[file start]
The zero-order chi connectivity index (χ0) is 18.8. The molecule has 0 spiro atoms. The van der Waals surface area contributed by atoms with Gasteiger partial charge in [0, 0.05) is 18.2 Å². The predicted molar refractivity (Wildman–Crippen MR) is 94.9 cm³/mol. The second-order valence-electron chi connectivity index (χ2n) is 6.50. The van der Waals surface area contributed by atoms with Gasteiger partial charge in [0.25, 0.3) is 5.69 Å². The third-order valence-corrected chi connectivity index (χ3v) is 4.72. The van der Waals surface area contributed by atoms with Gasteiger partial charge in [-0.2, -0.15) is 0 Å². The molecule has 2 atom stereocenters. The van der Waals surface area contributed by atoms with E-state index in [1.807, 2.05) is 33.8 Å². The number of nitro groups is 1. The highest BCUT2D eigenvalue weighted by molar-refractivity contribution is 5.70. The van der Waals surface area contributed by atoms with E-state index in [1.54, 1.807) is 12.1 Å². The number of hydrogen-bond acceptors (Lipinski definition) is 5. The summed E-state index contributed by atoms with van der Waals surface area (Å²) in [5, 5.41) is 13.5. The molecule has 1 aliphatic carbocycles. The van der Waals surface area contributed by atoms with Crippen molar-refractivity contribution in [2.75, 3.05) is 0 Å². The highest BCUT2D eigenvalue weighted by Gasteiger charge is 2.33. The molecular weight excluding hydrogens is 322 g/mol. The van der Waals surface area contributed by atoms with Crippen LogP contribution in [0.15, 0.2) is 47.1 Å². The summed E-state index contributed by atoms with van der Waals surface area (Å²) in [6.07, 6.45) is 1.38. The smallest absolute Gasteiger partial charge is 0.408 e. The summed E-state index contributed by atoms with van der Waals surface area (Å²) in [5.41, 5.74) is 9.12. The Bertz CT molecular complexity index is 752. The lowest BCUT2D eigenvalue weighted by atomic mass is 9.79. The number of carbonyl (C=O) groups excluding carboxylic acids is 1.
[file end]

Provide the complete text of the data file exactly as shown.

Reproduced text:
The zero-order chi connectivity index (χ0) is 18.8. The molecule has 0 spiro atoms. The van der Waals surface area contributed by atoms with Gasteiger partial charge in [0, 0.05) is 18.2 Å². The predicted molar refractivity (Wildman–Crippen MR) is 94.9 cm³/mol. The second-order valence-electron chi connectivity index (χ2n) is 6.50. The van der Waals surface area contributed by atoms with Gasteiger partial charge in [0.25, 0.3) is 5.69 Å². The third-order valence-corrected chi connectivity index (χ3v) is 4.72. The van der Waals surface area contributed by atoms with Gasteiger partial charge in [-0.2, -0.15) is 0 Å². The molecule has 2 atom stereocenters. The van der Waals surface area contributed by atoms with E-state index in [1.807, 2.05) is 33.8 Å². The number of nitro groups is 1. The highest BCUT2D eigenvalue weighted by molar-refractivity contribution is 5.70. The van der Waals surface area contributed by atoms with E-state index in [1.54, 1.807) is 12.1 Å². The number of hydrogen-bond acceptors (Lipinski definition) is 5. The summed E-state index contributed by atoms with van der Waals surface area (Å²) in [5, 5.41) is 13.5. The molecule has 1 aliphatic carbocycles. The van der Waals surface area contributed by atoms with Crippen molar-refractivity contribution in [2.75, 3.05) is 0 Å². The highest BCUT2D eigenvalue weighted by Gasteiger charge is 2.33. The molecular weight excluding hydrogens is 322 g/mol. The van der Waals surface area contributed by atoms with Crippen LogP contribution in [0.15, 0.2) is 47.1 Å². The summed E-state index contributed by atoms with van der Waals surface area (Å²) in [6.07, 6.45) is 1.38. The smallest absolute Gasteiger partial charge is 0.408 e. The summed E-state index contributed by atoms with van der Waals surface area (Å²) in [5.41, 5.74) is 9.12. The Bertz CT molecular complexity index is 752. The lowest BCUT2D eigenvalue weighted by atomic mass is 9.79. The number of carbonyl (C=O) groups excluding carboxylic acids is 1.